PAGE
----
Jenna also looked at, how throughout history, transport authorities had a view on women’s clothing and how it was considered a danger: high heels, mini skirt, hats etc.
On the other hand, men’s fashion was “useful”.
Jenna’s delivery was a bit fast for me but it did help the jokes. It was on the verge of stand up comedy. Brilliant 30 mins!
London fashion: its unique place in the world
By Trend Atelier – Geraldine Wharry
This 30 mins talk was the one that inspired me the most and yep it will be the longest section of my blog.
Geraldine Wharry, Future Trends Forecaster & Fashion Designer gave us her view on London fashion and the reason for its eccentricity.
There was something utterly stylist about Geraldine – In her presentation, in her delivery and general presence.
She opened her talk with comparing a strong uniform culture in the U.K. with the need for freedom of expression outside of the conformity. Her presentation had 3 points: 1 Diversity, 2 Fearless Rebel, 3 Freedom fighter.
Geraldine is French and like me she has witnessed how France’s fashion is very bland and black. In the UK she observed a loud, risk-taking fashion influenced by diversity, sub-cultures and a non-judgmental attitude.
In her opinion, it goes as far back as Oscar Wilde and then designer such like Vivienne Westwood who experimented with clashing prints, colour statements: The Fearless Rebel.
Her best observation point has always been the urban veins of the city: the tube. She has seen a theatre of raw and provocative fashion from tourists, students, city gents and every day commuters. Londoners are freedom-bound, commuting toward a true freedom of expression, don’t take themself too seriously, are future facing and embarrassing the concept of ugly beauty: They are freedom fighters.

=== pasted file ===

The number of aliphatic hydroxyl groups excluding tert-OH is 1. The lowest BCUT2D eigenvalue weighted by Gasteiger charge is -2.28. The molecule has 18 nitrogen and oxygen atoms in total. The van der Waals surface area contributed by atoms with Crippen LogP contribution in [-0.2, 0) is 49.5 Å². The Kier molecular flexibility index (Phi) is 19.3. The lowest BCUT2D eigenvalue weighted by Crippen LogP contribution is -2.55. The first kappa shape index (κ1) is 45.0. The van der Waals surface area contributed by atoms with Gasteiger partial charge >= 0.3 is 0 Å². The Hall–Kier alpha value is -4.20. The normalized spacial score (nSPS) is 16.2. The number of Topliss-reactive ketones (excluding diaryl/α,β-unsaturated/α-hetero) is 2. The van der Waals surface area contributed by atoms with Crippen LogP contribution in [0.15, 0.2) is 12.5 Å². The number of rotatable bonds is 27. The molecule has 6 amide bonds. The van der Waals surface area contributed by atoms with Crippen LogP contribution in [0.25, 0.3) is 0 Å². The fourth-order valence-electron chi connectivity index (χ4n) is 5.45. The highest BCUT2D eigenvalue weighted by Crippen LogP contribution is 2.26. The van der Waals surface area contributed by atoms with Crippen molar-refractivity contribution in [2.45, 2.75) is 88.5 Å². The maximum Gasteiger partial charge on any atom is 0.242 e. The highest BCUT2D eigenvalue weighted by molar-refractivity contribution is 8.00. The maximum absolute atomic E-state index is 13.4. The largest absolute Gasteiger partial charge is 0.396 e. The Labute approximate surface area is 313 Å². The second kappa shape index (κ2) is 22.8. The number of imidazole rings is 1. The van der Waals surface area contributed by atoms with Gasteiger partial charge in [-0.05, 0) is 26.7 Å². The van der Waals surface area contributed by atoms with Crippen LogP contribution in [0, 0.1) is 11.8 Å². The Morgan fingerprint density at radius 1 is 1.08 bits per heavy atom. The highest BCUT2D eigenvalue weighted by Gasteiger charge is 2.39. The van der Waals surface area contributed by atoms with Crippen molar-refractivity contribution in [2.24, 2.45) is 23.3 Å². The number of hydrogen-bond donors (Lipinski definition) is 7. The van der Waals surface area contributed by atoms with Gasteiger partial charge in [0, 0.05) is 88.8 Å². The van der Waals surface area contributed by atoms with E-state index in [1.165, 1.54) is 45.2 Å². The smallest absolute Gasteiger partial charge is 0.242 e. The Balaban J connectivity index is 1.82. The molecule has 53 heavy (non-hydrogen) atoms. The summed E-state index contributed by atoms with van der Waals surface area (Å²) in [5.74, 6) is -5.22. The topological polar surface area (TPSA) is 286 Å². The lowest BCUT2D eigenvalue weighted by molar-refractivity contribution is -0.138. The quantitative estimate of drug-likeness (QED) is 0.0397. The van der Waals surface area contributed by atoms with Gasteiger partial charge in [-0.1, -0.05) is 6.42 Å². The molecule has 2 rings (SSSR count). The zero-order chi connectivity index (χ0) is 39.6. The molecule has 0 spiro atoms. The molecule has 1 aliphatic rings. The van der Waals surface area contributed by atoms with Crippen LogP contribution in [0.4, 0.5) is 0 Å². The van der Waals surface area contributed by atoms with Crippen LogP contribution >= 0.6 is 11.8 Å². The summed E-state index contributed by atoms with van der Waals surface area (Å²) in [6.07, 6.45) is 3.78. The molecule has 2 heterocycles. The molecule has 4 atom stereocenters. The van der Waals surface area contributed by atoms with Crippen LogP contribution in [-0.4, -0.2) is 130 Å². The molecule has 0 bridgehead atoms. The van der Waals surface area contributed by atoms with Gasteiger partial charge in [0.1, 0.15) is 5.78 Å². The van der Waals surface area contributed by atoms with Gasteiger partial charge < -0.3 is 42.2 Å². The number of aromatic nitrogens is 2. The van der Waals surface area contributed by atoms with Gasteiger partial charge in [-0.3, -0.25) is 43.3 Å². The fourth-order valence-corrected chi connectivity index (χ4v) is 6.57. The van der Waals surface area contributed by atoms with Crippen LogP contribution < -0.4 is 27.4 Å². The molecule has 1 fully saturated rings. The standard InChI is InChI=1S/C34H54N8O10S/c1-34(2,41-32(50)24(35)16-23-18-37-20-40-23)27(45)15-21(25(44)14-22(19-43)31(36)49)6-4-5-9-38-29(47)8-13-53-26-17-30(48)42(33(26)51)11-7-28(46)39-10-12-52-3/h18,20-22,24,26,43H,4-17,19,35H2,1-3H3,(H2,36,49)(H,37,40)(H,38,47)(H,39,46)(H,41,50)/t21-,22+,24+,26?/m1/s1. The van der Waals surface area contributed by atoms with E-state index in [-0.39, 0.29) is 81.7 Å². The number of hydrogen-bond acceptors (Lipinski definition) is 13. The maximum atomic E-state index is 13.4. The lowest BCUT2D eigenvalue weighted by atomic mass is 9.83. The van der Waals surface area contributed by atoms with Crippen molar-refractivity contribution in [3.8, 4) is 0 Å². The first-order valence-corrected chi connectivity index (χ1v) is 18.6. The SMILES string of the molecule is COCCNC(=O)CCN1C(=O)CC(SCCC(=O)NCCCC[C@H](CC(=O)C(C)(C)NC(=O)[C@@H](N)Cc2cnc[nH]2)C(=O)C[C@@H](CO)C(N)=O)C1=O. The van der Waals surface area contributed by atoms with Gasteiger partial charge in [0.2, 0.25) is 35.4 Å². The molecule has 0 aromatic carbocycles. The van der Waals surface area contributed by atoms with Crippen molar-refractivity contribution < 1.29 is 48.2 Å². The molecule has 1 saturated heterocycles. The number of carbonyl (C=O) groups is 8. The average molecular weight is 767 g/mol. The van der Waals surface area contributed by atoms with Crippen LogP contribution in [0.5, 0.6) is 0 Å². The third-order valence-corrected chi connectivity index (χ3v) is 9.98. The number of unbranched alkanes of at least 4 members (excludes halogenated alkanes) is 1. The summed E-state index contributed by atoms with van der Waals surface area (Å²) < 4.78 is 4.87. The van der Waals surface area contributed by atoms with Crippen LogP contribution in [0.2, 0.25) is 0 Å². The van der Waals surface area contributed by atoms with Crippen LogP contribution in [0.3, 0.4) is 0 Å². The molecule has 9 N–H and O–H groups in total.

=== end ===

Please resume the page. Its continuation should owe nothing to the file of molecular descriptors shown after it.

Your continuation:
Being an innovator is being a provocateur
I definitely agree with Geraldine’s 2017 views that, however, no matter how UK fashion was avant-garde, the high street has made fashion a bit stale at the moment. The uniform culture has taken over: skinny jeans, heels, cute top, jacket, clutch bag for women.
It usually takes for a revolution to trigger a strong innovative fashion. Will it be left to the current controversial politic to provide a platform?!
I have an alternative: Can we sewers, DIY fashionistas lead a new fashion revolution?!? We create, customise, invent, self-draft, combine fabrics and colours, develop our own style every day. We’re half way there.
May be if sewing was more seen, on TV, we’ll ignite the industry like food, 15 years ago with all the cookery shows?
It was a fantastic event. Inspiring and informative. I went away with plenty of styling and crafting ideas. My commute has never be more fun since then. I see fashion everywhere and I am inspired.
Now to put all of this into practice I have added 2 more sewing and styling goals to my 2017: A hobble dress and an androgynous look inspired by my pocket square.
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A bientôt for my first summer make of the year!